When heard in the Americas, the VAO is most often found in Canada, whose festival circuit is famously more adventurous than its stateside kin. They were last in Montreal and elsewhere in Canada five years ago, on the occasion of the 20th anniversary. There remains the question of why the VAO isn’t better known in the States, and more to the point, why they have played here so rarely. They managed an American tour in the early ’80s, a period when they showed up in the TDWR Big Band category of the DownBeat Critics Poll. They also put in a week sting at the Five Spot in New York in the early ’90s, but have otherwise been unable to generate enough support or interest to warrant the struggle of hitting the road in the U.S.
Posed with that question of why the cold American shoulder, Rüegg appears frustrated, but is philosophical about cultural differences. “Vienna is a city with a long, long tradition of music,” he says. “Vienna supports culture instead of something else. In the United States, they are too young. Maybe in a hundred years, it will be different. New York will be a cultural museum for jazz, rock or whatever music and for dance, and L.A. a museum for film. But the art form is still young.”
Jazz big band culture in Europe has a strong, and lived-in, reputation, but the VAO exists off to the side of that world, both because of its offbeat artistic inclinations and the nature of the organization. According to Rüegg, “there’s something specific about this band. There are only soloists. Besides the first trumpet and bass trombone, everybody’s a soloist. It’s difficult to bring soloists together in a way that a section sounds good. In most cases, a section sounds good, but then you need a soloist. But here, everybody’s an excellent soloist and they also try to sound good in a section. This is why it works.
“George Gruntz is the same, but there, the sections never really work. You can hear that they don’t really care. They’re just there for the solos. Then, of course, there are a lot of good big bands—Bob Mintzer’s band, for example. He has good soloists. It’s difficult and it’s a long process in forming a band. You need players who will stay in the band for a long time, because they can learn the vocabulary and can lead the section, and so on.”
One signature sound in the VAO concept is that of virtuoso female vocal lines, often used as a humanizing element, but also doubling intricate linear parts. In the past, the vocalist chair has been filled by such musicians as the versatile Lauren Newton and noted jazz singer Ursula Dudziak.
“This was from the beginning,” Rüegg says of that unique female vocal touch, “and happened by chance. In the first concert we ever had, everything was more or less by chance. We had a singer who was an opera singer. We just rehearsed one afternoon, and then there was the first performance. She asked me, ‘What shall I sing?’ I said, ‘I don’t know. You sing only opera. You get a free solo and for the rest, you just join the first trumpet.’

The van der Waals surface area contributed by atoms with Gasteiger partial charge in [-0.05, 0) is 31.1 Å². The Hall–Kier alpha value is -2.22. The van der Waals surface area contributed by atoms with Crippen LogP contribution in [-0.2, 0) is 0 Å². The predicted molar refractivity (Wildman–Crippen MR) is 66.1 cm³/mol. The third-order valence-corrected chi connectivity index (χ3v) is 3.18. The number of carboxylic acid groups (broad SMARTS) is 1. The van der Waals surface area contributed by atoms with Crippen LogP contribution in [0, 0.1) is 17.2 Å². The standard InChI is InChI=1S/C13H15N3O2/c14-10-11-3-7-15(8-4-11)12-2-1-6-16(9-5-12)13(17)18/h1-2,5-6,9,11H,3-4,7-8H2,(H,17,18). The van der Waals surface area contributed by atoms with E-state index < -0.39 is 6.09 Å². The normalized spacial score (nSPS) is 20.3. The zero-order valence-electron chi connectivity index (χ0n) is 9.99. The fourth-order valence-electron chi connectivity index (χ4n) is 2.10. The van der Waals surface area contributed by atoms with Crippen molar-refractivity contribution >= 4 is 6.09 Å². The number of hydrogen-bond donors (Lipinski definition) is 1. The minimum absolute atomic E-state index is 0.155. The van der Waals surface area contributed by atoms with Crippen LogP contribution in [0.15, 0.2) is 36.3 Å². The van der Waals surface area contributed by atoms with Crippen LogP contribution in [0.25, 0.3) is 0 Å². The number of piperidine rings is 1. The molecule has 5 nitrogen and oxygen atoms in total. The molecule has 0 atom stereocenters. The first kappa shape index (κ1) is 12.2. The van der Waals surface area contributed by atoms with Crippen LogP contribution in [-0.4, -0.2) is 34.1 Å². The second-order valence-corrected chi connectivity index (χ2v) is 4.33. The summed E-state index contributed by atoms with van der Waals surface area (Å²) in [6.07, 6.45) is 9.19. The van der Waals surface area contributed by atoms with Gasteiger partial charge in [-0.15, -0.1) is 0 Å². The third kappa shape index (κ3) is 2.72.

“It’s not just doubling the first trumpet anymore, but maybe doubling inner voices, from saxophones to trombone and whatever. But Anna can do virtually anything. She sings so loose. She’s a good jazz singer, one of the few good jazz singers in Europe who understands what it means to sing a song.”
A Swiss-born musician who has lived in Vienna for 30 years, Rüegg’s close relationship to classical music is a natural byproduct of his musical training, as well as that of the musicians in the VAO. Among the many recording projects are tributes to musical heroes, including Duke Ellington’s Sound Of Love (TCB) in 2000. But Rüegg has leaned into the winds of classical composers, as well, with tributes to the idiosyncratic Frenchman Erik Satie, George Gershwin and, somewhat surprisingly, Viennese waltz king Johann Strauss. Incidentally, the project “All That Strauss” was performed in Vienna’s Sofiensale ballroom/concert hall, where Strauss actually performed in the 19th century.
As Rüegg explains, just as he was more or less a jazz musician considering classical role models, these composers had their own tentacles in the jazz ethos. “Gershwin is close to jazz. Satie was living in Paris at a time when the classic musicians started to love jazz. There was a lot of misunderstanding. They didn’t hear the black bands, only the white ones. I don’t know who was touring at this time, but it was commercial versions of New Orleans jazz, but the spirit was there.
“A chart from Satie, a chart from Gershwin and a chart from Strauss look similar. If you look at piano scores and you just take the melody and the changes, you understand why Strauss was the first pop musician in the history of music. He gave a concert in Boston in 1867 and 110,000 people showed up. There were 20 orchestras with 20 directors, and he was in the middle. Johann Strauss more or less influenced Gershwin, because he was already using the written changes, especially in his mazurkas and polkas, as well. If you look at piano charts, they are like standards.”
As he points out, the jazz spin on classical models isn’t only a European phenom. “If you look at American history of jazz, there was Stan Kenton who did the Wagner album, and there was Stravinsky’s ‘Ebony Concerto’ for Woody Herman. So this trend already started quite early. But of course, if you are in Europe and you open your eyes, what comes first are the classical composers. I did something with Schubert’s ‘Die Winterreise.’ These are beautiful songs. But I’ve arranged a lot of standards, too.”
No doubt, there is something distinctly European in the VAO sound, even if the tapestry is woven largely from sounds of the jazz heartland on this side of the Atlantic. “I’ve tried to get more and more out of the European sound,” Rüegg says, explaining that his music is “like real jazz, but seen through European glasses. But the basics must be there. Often in European music, the basics are not there. It’s not really swing, not phrased well. It’s creative, but the grammar isn’t there.
“At the end, as to the question of being Viennese in jazz or European in jazz, I would like to be accepted as a universal jazz musician, not as a European one.”